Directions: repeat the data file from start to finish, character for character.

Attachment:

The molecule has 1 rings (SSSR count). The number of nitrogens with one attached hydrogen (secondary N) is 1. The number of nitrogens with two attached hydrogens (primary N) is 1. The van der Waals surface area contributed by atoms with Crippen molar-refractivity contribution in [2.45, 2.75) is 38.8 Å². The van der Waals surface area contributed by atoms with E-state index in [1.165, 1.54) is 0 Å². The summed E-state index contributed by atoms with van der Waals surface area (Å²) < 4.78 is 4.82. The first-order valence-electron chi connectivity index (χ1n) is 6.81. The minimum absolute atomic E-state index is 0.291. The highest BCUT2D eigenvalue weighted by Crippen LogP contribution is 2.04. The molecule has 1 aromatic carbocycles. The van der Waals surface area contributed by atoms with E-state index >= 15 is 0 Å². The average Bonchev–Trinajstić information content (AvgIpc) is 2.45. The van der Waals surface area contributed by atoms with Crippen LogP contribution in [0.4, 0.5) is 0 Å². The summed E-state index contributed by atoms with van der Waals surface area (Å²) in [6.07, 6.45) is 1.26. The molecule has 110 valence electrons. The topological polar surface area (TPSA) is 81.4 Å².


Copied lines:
The molecule has 1 rings (SSSR count). The number of nitrogens with one attached hydrogen (secondary N) is 1. The number of nitrogens with two attached hydrogens (primary N) is 1. The van der Waals surface area contributed by atoms with Crippen molar-refractivity contribution in [2.45, 2.75) is 38.8 Å². The van der Waals surface area contributed by atoms with E-state index in [1.165, 1.54) is 0 Å². The summed E-state index contributed by atoms with van der Waals surface area (Å²) < 4.78 is 4.82. The first-order valence-electron chi connectivity index (χ1n) is 6.81. The minimum absolute atomic E-state index is 0.291. The highest BCUT2D eigenvalue weighted by Crippen LogP contribution is 2.04. The molecule has 1 aromatic carbocycles. The van der Waals surface area contributed by atoms with E-state index >= 15 is 0 Å². The average Bonchev–Trinajstić information content (AvgIpc) is 2.45. The van der Waals surface area contributed by atoms with Crippen LogP contribution in [0.4, 0.5) is 0 Å². The summed E-state index contributed by atoms with van der Waals surface area (Å²) in [6.07, 6.45) is 1.26. The molecule has 110 valence electrons. The topological polar surface area (TPSA) is 81.4 Å².